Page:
Thursday, July 30, 2015

Planned Parenthood Attacked by Hacktivists

According to the news, Planned Parenthood has been breached and suffered multiple DDoS attacks against their website. An attacker going by the name "E" is supposedly in control of a large cache of internal data after breaching the internal network of Planned Parenthood.

Going to the site's homepage currently shows that they're still dealing with the after effects of the DDoS attacks. As of right now we're being told Planned Parenthood is keeping it's site down and working on ways to mitigate future attacks. It was also mentioned that they're working with a third party cyber-security firm for assistance. 

Below is what's currently displayed on their homepage:

China Hacking: Can't stop, won't stop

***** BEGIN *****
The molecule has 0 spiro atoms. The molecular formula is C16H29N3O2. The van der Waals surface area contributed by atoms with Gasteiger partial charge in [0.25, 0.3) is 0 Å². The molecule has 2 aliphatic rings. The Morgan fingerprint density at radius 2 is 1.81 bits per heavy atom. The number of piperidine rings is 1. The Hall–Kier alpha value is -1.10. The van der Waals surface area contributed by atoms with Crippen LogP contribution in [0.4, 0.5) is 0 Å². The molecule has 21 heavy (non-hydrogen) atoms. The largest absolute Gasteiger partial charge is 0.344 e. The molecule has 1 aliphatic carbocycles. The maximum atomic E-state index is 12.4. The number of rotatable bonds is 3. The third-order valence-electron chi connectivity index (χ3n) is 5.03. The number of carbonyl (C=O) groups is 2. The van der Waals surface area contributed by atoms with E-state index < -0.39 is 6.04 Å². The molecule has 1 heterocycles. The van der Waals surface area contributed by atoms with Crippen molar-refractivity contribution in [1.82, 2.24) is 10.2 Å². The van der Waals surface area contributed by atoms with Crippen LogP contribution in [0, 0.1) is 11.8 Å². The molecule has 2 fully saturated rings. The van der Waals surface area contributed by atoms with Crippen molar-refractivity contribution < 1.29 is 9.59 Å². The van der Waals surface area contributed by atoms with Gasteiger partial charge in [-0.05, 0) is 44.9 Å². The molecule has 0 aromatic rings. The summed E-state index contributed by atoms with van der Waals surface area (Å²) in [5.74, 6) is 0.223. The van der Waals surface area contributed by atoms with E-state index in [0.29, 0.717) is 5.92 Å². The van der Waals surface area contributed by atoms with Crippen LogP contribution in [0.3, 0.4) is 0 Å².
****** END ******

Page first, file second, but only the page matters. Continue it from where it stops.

China's really hacking the crap out of anything they can get there hands on right now. Despite discussions to work with other countries on the issue of nation state hacking, it seems that these were all just lies and sweet talk. I'm not saying America or other countries aren't doing something similar, but China is continually gathering data on manufacturing and sensitive personal data for their own use. A few articles came out today referencing their involvement in the following hacks (which was always assumed): OPM, Anthem, United Airlines, etc.

You can view the articles here and here.

Wednesday, July 29, 2015

Google's letting you bring your own encryption keys

Google's recently announced they'll be allowing customers to bring their own encryption keys to their Google Compute Engine (their IAAS offering). This essentially limits them from knowing what's stored in the public cloud since they can't read what data's stored at rest. It also allows them to show that they're playing in the Edward Snowden era and proving to customers that encryption and privacy due matter. At least that's what they're trying to show.